The word and term 'it' can be used for either a subject or an object in a sentence and can describe any physical or psychological subject and/or object and its genitive form its have been used to refer to human babies and animals, although with the passage of time this usage has come to be considered too impersonal in the case of babies, as it may be thought to demean a conscious being to the status of a mere object. This use of "it" is also criticized when used it as a rhetorical device to dehumanize their enemies, implying that they were little more than non-human animals. The word remains in common use however, and its use increases with the degree to which the speaker views an object of speech as impersonal. For example, someone else's dog is often referred to as "it", especially if the dog isn't known by the speaker, or if the dog's gender is unknown. A person would rarely say "it" when referring to his/her own cat or dog. Examples:
The baby had its first apple.
They are taking their dog to the vet, as they said it looked ill.
"It" is still used for idiomatic phrases such as Is it a boy or a girl? Once the gender of the child has been established, the speaker or writer then switches to gender-specific pronouns.
Some people[who?] propose using "it" in a wider sense in all the situations where a gender-neutral pronoun might be desired. The advantage of using an existing word is that the language does not have to change as much. The disadvantage is the possibility of causing offense. This usage of it is currently very rare, and most commentators feel that it is unlikely to catch on.Samuel Taylor Coleridge was one early advocate of this.
QUÆRE – whether we may not, nay ought not, to use a neutral pronoun, relative or representative, to the word "Person", where it hath been used in the sense of homo, mensch, or noun of the common gender, in order to avoid particularising man or woman, or in order to express either sex indifferently? If this be incorrect in syntax, the whole use of the word Person is lost in a number of instances, or only retained by some stiff and strange position of the words, as – "not letting the person be aware wherein offense has been given" – instead of – "wherein he or she has offended". In my [judgment] both the specific intention and general etymon of "Person" in such sentences fully authorise the use of it and which instead of he, she, him, her, who, whom.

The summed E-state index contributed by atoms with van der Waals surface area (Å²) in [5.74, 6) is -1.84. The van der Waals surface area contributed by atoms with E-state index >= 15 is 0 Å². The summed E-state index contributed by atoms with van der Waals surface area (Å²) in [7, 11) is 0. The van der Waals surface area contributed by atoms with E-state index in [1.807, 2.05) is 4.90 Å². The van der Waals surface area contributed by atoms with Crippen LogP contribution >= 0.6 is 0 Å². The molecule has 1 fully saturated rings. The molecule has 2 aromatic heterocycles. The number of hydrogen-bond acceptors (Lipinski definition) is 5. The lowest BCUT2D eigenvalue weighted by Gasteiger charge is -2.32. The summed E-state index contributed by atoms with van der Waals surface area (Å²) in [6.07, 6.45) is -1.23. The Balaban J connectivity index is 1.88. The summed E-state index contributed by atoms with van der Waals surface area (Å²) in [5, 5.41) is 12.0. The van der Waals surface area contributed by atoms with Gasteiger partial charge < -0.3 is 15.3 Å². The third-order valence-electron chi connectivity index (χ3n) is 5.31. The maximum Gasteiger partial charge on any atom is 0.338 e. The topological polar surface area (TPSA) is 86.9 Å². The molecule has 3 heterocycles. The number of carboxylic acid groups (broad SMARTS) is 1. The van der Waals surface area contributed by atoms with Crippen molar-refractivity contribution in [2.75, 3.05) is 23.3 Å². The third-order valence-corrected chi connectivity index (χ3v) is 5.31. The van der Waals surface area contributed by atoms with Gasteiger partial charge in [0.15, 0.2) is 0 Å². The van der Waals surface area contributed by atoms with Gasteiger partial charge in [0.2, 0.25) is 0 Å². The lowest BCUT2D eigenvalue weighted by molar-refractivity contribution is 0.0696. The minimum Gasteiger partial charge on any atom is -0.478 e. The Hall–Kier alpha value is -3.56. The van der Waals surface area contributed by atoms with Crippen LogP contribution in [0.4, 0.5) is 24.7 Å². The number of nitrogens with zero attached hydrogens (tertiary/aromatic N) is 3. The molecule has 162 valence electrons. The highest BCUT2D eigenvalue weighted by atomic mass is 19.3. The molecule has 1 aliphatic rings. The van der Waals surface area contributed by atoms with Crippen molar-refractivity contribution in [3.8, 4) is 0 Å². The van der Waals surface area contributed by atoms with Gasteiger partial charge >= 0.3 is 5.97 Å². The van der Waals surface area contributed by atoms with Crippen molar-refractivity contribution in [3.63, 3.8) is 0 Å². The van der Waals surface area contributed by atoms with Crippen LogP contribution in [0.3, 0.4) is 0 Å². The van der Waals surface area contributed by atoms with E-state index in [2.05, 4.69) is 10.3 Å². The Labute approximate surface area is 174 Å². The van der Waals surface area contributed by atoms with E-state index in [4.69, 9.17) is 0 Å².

-- Anima Poetæ: From the Unpublished Note-Books of Samuel Taylor Coleridge, edited by Ernest Hartley Coleridge (1895), p. 190. ["Homo" and "Mensch" are Latin and German words respectively which mean `man' in a general sex-neutral sense, as opposed to "vir" and "Mann", which mean `man' in the specifically masculine sense.]
One author who consistently wrote in this manner was the children's author E. Nesbit, who often wrote of mixed groups of children, and would write, e.g., "Everyone got its legs kicked or its feet trodden on in the scramble to get out of the carriage." (Five Children and It, p. 1). This usage (in all capital letters, as if an acronym) also occurs in District of Columbia police reports.
In earlier Middle English, arising from Old English, the pronoun was hit (similar to Dutch "het" and West Frisian "hit" with the same meaning), with the unaspirated it being an unaccented form. The genitive was his, with the new form its only arising by analogy in later Middle English.
The pronoun it also serves as a place-holder subject (dummy pronoun) in sentences with no identifiable actor, such as "It rained last night." or "It boils down to what you're interested in."